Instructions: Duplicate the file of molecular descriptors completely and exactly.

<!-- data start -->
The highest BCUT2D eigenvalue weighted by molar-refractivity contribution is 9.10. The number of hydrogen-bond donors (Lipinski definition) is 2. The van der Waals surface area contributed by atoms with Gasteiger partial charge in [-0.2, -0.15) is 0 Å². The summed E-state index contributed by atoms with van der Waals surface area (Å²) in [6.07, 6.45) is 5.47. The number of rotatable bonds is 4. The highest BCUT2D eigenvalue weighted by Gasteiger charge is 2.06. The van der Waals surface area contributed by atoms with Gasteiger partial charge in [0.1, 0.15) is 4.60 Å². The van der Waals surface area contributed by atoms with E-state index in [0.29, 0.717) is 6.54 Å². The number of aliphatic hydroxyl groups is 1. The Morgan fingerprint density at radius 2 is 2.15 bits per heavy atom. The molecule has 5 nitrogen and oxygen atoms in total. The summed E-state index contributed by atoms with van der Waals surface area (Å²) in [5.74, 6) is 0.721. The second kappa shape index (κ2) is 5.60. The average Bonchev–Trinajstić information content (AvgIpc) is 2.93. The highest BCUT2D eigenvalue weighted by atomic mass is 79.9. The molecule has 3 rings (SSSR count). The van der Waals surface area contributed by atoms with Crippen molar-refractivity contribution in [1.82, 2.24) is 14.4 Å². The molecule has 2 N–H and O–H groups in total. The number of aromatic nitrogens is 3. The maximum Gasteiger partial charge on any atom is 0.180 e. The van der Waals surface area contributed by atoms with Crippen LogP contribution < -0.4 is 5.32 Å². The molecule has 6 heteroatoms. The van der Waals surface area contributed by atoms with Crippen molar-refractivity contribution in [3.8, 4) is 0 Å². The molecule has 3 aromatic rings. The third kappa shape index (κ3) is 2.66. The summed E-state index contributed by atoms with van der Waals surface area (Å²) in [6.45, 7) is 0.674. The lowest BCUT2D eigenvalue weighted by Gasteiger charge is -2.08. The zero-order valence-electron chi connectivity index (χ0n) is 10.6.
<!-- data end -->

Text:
The highest BCUT2D eigenvalue weighted by molar-refractivity contribution is 9.10. The number of hydrogen-bond donors (Lipinski definition) is 2. The van der Waals surface area contributed by atoms with Gasteiger partial charge in [-0.2, -0.15) is 0 Å². The summed E-state index contributed by atoms with van der Waals surface area (Å²) in [6.07, 6.45) is 5.47. The number of rotatable bonds is 4. The highest BCUT2D eigenvalue weighted by Gasteiger charge is 2.06. The van der Waals surface area contributed by atoms with Gasteiger partial charge in [0.1, 0.15) is 4.60 Å². The van der Waals surface area contributed by atoms with E-state index in [0.29, 0.717) is 6.54 Å². The number of aliphatic hydroxyl groups is 1. The Morgan fingerprint density at radius 2 is 2.15 bits per heavy atom. The molecule has 5 nitrogen and oxygen atoms in total. The summed E-state index contributed by atoms with van der Waals surface area (Å²) in [5.74, 6) is 0.721. The second kappa shape index (κ2) is 5.60. The average Bonchev–Trinajstić information content (AvgIpc) is 2.93. The highest BCUT2D eigenvalue weighted by atomic mass is 79.9. The molecule has 3 rings (SSSR count). The van der Waals surface area contributed by atoms with Crippen molar-refractivity contribution in [1.82, 2.24) is 14.4 Å². The molecule has 2 N–H and O–H groups in total. The number of aromatic nitrogens is 3. The maximum Gasteiger partial charge on any atom is 0.180 e. The van der Waals surface area contributed by atoms with Crippen LogP contribution < -0.4 is 5.32 Å². The molecule has 6 heteroatoms. The van der Waals surface area contributed by atoms with Crippen molar-refractivity contribution in [3.8, 4) is 0 Å². The molecule has 3 aromatic rings. The third kappa shape index (κ3) is 2.66. The summed E-state index contributed by atoms with van der Waals surface area (Å²) in [6.45, 7) is 0.674. The lowest BCUT2D eigenvalue weighted by Gasteiger charge is -2.08. The zero-order valence-electron chi connectivity index (χ0n) is 10.6.